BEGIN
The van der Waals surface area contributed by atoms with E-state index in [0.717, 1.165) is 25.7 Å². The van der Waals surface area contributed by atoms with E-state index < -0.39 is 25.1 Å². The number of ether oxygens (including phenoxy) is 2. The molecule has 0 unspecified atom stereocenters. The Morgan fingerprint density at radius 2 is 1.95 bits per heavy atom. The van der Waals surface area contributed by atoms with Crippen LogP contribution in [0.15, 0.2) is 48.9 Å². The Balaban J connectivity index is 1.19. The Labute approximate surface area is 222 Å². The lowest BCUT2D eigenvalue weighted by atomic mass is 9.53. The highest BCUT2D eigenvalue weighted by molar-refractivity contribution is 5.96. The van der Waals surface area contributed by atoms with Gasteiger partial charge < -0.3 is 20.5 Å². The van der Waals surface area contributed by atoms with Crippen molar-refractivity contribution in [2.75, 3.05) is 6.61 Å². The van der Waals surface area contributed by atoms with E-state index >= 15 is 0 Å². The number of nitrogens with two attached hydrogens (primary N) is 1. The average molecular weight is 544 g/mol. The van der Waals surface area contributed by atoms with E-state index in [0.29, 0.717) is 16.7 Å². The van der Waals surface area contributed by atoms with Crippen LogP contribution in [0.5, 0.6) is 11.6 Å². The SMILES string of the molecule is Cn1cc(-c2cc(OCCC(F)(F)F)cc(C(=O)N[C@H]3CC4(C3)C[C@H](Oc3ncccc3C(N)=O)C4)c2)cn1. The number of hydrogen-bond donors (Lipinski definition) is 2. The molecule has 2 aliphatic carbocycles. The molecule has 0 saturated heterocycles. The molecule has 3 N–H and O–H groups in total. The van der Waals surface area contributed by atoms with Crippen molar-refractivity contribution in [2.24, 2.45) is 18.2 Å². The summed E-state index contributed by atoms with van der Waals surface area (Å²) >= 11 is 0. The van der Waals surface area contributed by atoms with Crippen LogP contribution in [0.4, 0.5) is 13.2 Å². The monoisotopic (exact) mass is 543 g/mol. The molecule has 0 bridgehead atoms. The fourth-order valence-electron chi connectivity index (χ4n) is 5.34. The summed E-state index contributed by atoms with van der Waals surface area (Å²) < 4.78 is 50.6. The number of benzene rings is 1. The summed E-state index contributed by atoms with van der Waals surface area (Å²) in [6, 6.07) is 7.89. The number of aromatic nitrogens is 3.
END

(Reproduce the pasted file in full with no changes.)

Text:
The van der Waals surface area contributed by atoms with E-state index in [0.717, 1.165) is 25.7 Å². The van der Waals surface area contributed by atoms with E-state index < -0.39 is 25.1 Å². The number of ether oxygens (including phenoxy) is 2. The molecule has 0 unspecified atom stereocenters. The Morgan fingerprint density at radius 2 is 1.95 bits per heavy atom. The van der Waals surface area contributed by atoms with Crippen LogP contribution in [0.15, 0.2) is 48.9 Å². The Balaban J connectivity index is 1.19. The Labute approximate surface area is 222 Å². The lowest BCUT2D eigenvalue weighted by atomic mass is 9.53. The highest BCUT2D eigenvalue weighted by molar-refractivity contribution is 5.96. The van der Waals surface area contributed by atoms with Gasteiger partial charge < -0.3 is 20.5 Å². The van der Waals surface area contributed by atoms with Crippen molar-refractivity contribution in [2.75, 3.05) is 6.61 Å². The van der Waals surface area contributed by atoms with E-state index >= 15 is 0 Å². The number of nitrogens with two attached hydrogens (primary N) is 1. The average molecular weight is 544 g/mol. The van der Waals surface area contributed by atoms with E-state index in [0.29, 0.717) is 16.7 Å². The van der Waals surface area contributed by atoms with Crippen LogP contribution in [0.5, 0.6) is 11.6 Å². The SMILES string of the molecule is Cn1cc(-c2cc(OCCC(F)(F)F)cc(C(=O)N[C@H]3CC4(C3)C[C@H](Oc3ncccc3C(N)=O)C4)c2)cn1. The number of hydrogen-bond donors (Lipinski definition) is 2. The molecule has 2 aliphatic carbocycles. The molecule has 0 saturated heterocycles. The molecule has 3 N–H and O–H groups in total. The van der Waals surface area contributed by atoms with Crippen molar-refractivity contribution in [2.24, 2.45) is 18.2 Å². The summed E-state index contributed by atoms with van der Waals surface area (Å²) >= 11 is 0. The van der Waals surface area contributed by atoms with Crippen LogP contribution in [0.4, 0.5) is 13.2 Å². The monoisotopic (exact) mass is 543 g/mol. The molecule has 0 bridgehead atoms. The fourth-order valence-electron chi connectivity index (χ4n) is 5.34. The summed E-state index contributed by atoms with van der Waals surface area (Å²) < 4.78 is 50.6. The number of benzene rings is 1. The summed E-state index contributed by atoms with van der Waals surface area (Å²) in [6, 6.07) is 7.89. The number of aromatic nitrogens is 3.